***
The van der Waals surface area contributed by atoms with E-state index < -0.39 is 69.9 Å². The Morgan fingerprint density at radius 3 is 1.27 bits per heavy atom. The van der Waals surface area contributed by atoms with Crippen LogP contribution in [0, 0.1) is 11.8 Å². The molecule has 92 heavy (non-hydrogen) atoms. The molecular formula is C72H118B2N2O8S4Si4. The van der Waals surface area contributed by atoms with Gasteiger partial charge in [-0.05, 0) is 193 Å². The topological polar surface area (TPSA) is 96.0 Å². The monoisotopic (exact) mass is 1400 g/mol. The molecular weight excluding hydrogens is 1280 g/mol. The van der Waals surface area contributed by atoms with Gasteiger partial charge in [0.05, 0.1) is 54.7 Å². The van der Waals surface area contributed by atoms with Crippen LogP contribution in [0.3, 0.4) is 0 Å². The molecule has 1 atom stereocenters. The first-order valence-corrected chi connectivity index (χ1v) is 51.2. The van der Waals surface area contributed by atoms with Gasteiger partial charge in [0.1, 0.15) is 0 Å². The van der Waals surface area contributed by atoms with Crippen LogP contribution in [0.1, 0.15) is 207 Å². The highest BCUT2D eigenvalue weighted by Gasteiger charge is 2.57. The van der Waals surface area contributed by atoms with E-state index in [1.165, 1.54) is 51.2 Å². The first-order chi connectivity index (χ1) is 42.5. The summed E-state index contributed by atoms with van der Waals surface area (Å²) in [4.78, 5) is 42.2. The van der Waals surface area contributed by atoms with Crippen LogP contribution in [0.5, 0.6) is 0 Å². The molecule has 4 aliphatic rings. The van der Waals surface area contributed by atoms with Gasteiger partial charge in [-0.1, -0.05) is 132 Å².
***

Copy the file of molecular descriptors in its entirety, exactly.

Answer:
The van der Waals surface area contributed by atoms with E-state index < -0.39 is 69.9 Å². The Morgan fingerprint density at radius 3 is 1.27 bits per heavy atom. The van der Waals surface area contributed by atoms with Crippen LogP contribution in [0, 0.1) is 11.8 Å². The molecule has 92 heavy (non-hydrogen) atoms. The molecular formula is C72H118B2N2O8S4Si4. The van der Waals surface area contributed by atoms with Gasteiger partial charge in [-0.05, 0) is 193 Å². The topological polar surface area (TPSA) is 96.0 Å². The monoisotopic (exact) mass is 1400 g/mol. The molecular weight excluding hydrogens is 1280 g/mol. The van der Waals surface area contributed by atoms with Gasteiger partial charge in [0.05, 0.1) is 54.7 Å². The van der Waals surface area contributed by atoms with Crippen LogP contribution in [0.3, 0.4) is 0 Å². The molecule has 1 atom stereocenters. The first-order valence-corrected chi connectivity index (χ1v) is 51.2. The van der Waals surface area contributed by atoms with Gasteiger partial charge in [0.1, 0.15) is 0 Å². The van der Waals surface area contributed by atoms with Crippen LogP contribution in [0.1, 0.15) is 207 Å². The highest BCUT2D eigenvalue weighted by Gasteiger charge is 2.57. The van der Waals surface area contributed by atoms with E-state index in [1.165, 1.54) is 51.2 Å². The first-order chi connectivity index (χ1) is 42.5. The summed E-state index contributed by atoms with van der Waals surface area (Å²) in [4.78, 5) is 42.2. The van der Waals surface area contributed by atoms with Crippen LogP contribution in [0.5, 0.6) is 0 Å². The molecule has 4 aliphatic rings. The van der Waals surface area contributed by atoms with Gasteiger partial charge in [-0.1, -0.05) is 132 Å².